German Finance Minister Wolfgang Schaeuble raised the possibility that Greece may need a parallel currency alongside the euro if the country’s talks with creditors fail, people familiar with his views said.
Schaeuble mentioned the idea of parallel currencies at a recent meeting without endorsing it, according to two people who attended and asked not to be identified because the gathering was private. He also cited the example of Montenegro, which uses the euro but isn’t a member of the currency union, one person said.
The comments suggest that some in Germany are preparing for the worst amid a standoff with Greece that has dragged on since February. While Chancellor Angela Merkel and her finance minister say the goal is to keep Greece in the euro, Schaeuble has also said he wouldn’t rule out a Greek exit from the 19-nation currency.
Germany is “ready to take this brinkmanship very far,” with Schaeuble in the role of “attack dog,” Jacob Funk Kirkegaard, senior fellow at the Peterson Institute for International Economics in Washington, said by phone. “The risks of contagion to other euro-area countries from a deterioration in Greece is very low.”
The German Finance Ministry on Friday called the account of Schaeuble’s remarks “inaccurate” in a Twitter post, saying “this sort of scenarios is not up for debate.”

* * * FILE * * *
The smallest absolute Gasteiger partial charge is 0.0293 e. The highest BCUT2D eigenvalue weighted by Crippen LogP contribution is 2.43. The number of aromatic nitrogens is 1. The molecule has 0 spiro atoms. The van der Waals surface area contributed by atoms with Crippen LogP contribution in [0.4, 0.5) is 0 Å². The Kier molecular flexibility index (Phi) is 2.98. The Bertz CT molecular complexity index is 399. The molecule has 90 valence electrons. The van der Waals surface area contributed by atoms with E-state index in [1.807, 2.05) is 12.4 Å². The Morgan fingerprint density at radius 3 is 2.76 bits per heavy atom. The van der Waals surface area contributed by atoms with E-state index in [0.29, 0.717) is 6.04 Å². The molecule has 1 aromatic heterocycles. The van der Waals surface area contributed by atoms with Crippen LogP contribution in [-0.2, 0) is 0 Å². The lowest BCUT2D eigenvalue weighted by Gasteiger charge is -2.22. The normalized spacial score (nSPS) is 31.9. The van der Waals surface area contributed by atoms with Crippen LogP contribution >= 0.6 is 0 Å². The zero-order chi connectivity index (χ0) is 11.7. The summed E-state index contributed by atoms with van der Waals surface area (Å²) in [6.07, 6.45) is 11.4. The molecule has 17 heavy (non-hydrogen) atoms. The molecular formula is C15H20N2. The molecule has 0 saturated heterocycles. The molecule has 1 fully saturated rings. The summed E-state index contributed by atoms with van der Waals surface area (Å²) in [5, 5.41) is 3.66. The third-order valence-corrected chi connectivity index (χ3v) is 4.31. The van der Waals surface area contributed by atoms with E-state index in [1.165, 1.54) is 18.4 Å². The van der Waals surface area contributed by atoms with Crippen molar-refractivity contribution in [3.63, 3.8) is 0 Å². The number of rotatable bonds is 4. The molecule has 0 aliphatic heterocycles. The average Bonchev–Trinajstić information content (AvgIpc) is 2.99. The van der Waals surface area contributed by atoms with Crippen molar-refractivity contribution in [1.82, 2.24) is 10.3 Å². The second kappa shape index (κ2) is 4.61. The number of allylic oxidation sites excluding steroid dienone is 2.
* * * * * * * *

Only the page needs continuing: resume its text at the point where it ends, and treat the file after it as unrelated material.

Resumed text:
When asked Thursday to comment on Schaeuble’s position on a parallel currency, the Finance Ministry cited his interview with Les Echos this week where he said that “we take note of the discussion but we are not commenting on it.”
Merkel said Friday that greater efforts are needed to unlock bailout funds for Greece after negotiations with Prime Minister Alexis Tsipras at a European Union summit in Latvia failed to produce signs of a breakthrough.
“We’re in this game of chicken,” Kirkegaard said. “The problem is that Alexis Tsipras is riding a scooter and Wolfgang Schaeuble is driving an armored BMW.”
Economists and analysts say introducing a parallel currency, such as IOUs, might be part of a scenario that develops if the deadlock on Greece’s financing persists and the country defaults. German officials are “taking just about everything into consideration,” Schaeuble said in a Bloomberg interview in April.
Goldman Sachs International analysts in a note in February cited currency arrangements in Cyprus, Montenegro and Kosovo as possible scenarios for “hybrid situations that could emerge in Greece.” One case could be IOUs to cover domestic spending, which would circulate alongside the euro, according to the Goldman Sachs economists including Huw Pill.
Former Deutsche Bank chief economist Thomas Mayer said he suggested a parallel currency for Greece during talks with Tsipras and Finance Minister Yanis Varoufakis in April, Frankfurter Allgemeine Zeitung reported. Greece isn’t considering a parallel currency, Greek government spokesman Gabriel Sakellaridis said in Athens on May 11.
“Greece’s economy isn’t competitive on the basis of the euro so it would be better for the Greeks to introduce a parallel currency,” Anton Boerner, head of the German BGA export-industry association, said in an interview. “It would be a way to avoid a chaotic collapse.”